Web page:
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'One of the biggest success stories' — How the river otter returned to Nebraska

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For five years starting in the late 1980s, Frank Andelt chauffeured river otters.

Sometimes, he’d drive to Omaha in his Nebraska Game and Parks truck to pick up one or two flying in from Idaho or Alaska or British Columbia. Sometimes, he’d head down to Missouri to meet a truck carrying a couple dozen from Louisiana.

He usually dropped the animals off at the lab, but one night, he took his passengers home. “It was late,” he said. “And it was easier to park them in our garage.”

He established a routine. After a veterinarian checked out the animals, and after Andelt and others attached ear tags, he would load them back up and drive deep into the state.

He’d stop his truck at the South Loup River near Callaway, or along the Platte near Gibbon, the Cedar near Burwell, the Elkhorn near Clearwater.

Crowds would gather. Students would pour out of school buses.

Andelt learned to be extra careful at this point in the otters’ long journey to Nebraska.

“They’re a bundle of energy. They’re a powerful animal. When you open a crate up, you wanted it to be pointing away from you.”

He’d watch the animals disappear into the weeds, woods and water, and then he’d wait. That’s about all he and others at the Game and Parks Commission could do during the five years they spent buying — and bartering for — nearly 160 river otters from across North America, and reintroducing them to Nebraska’s waterways.

Wait. And wonder: Would the river otters survive in their new home? Would they thrive?

The animals used to be plentiful in Nebraska. But early unregulated trapping, hunting and habitat obliteration had wiped them from the state — and much of the Midwest — by the early 20th century.

By the mid-1980s, neighboring states were having some success reintroducing river otters, and Nebraska decided to try it, too.

But they also knew it was a gamble, Andelt said. Nebraska didn’t have any resident river otter experts, because Nebraska didn’t have any resident river otters.

* * *

Joe Jack used to teach life sciences and physical education at Wood River. He used to coach football and cross country.

But the 85-year-old is still trapping.

He’s been running his lines since he was 12, spending most of his sunrises along the river. He catches coyotes and beavers and raccoons — and, more recently, an occasional and inadvertent river otter, maybe one or two each year.

“We have lots of them,” he said. “They’ve been along the Platte for a number of years.”

But he couldn’t sell those pelts. The state deemed river otters an endangered species in 1986, so Jack would release the animals if they were alive, and hand over their carcasses to the Game and Parks Commission if they weren’t.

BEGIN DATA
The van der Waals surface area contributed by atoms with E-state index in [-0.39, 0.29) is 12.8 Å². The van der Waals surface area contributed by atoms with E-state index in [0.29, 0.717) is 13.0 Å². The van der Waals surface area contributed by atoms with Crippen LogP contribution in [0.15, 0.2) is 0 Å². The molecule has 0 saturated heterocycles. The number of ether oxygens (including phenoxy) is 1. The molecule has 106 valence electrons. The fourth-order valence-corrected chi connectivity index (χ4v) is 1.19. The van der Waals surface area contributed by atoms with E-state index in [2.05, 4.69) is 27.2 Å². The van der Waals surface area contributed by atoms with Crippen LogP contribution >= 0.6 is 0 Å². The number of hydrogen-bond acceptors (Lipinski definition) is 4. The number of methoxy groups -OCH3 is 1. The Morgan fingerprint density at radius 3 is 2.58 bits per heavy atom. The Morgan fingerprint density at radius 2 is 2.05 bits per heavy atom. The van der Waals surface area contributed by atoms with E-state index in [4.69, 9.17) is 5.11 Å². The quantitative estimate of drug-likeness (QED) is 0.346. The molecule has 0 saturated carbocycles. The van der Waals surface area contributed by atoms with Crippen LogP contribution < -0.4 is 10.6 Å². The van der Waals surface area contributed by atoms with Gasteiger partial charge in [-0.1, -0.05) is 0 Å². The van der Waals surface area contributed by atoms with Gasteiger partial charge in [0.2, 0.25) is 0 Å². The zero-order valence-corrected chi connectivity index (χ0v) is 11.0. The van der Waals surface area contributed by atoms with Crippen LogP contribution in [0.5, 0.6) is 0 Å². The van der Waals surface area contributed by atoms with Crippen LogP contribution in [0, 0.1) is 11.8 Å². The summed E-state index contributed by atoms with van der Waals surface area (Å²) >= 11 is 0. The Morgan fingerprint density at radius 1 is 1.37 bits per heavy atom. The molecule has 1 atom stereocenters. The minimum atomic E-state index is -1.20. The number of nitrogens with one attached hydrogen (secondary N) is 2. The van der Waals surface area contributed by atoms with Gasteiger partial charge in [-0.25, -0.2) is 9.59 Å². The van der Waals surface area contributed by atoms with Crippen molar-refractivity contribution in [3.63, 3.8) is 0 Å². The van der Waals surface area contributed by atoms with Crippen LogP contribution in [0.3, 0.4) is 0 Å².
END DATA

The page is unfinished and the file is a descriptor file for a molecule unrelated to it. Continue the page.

Still, over time, Jack got to know the otters, their locations and their behavior. And when Sam Wilson, the state's furbearer program manager, was conducting river otter research in the mid-2000s, he leaned on the trapper for help.

Jack knew the private landowners, and he could convince them to allow the research team on their properties. Once there, he also knew where to find the animals.

“He hiked us to a spot and said, ‘If you put your trap there, you will catch an otter,’” Wilson said. “Joe was right, and the research was successful in part because of his expertise.”

But Jack would want something from the state. As he watched the river otter population flourish in the Platte and nearby sand pits, he started lobbying Wilson to let him — and other Nebraskans — trap them legally.

“Yeah, I was after the game commission to put a season on it for years.”

* * *

Between 1986 and 1991, Andelt and others at the commission planted river otters like seeds.

But not before years of discussion and planning — studying what other states were doing, attending conferences, holding public meetings.

They knew the playful and inquisitive animals would be popular with the public. But they also braced for backlash: River otters are pinnacle predators; once released, they’d rise straight to the top of a river’s food chain. And their penchant for fish could pose a threat to anglers and fisheries, including those operated by Game and Parks.

When they decided to move forward, they identified seven reintroduction sites on major Nebraska river systems. They considered an area’s food sources and water quality, and whether a river would serve as an escape route from Nebraska.

They ruled out the Republican River, for example, because it would be too easy for otters to float downstream and into Kansas.

Early on, they were releasing one or two at a time, but they realized there was a risk in that, too, Andelt said: A lonely otter might find little reason to stay put, and could start swimming out of state.

That changed when they found a vendor in Louisiana who had a network of trappers supplying him live river otters.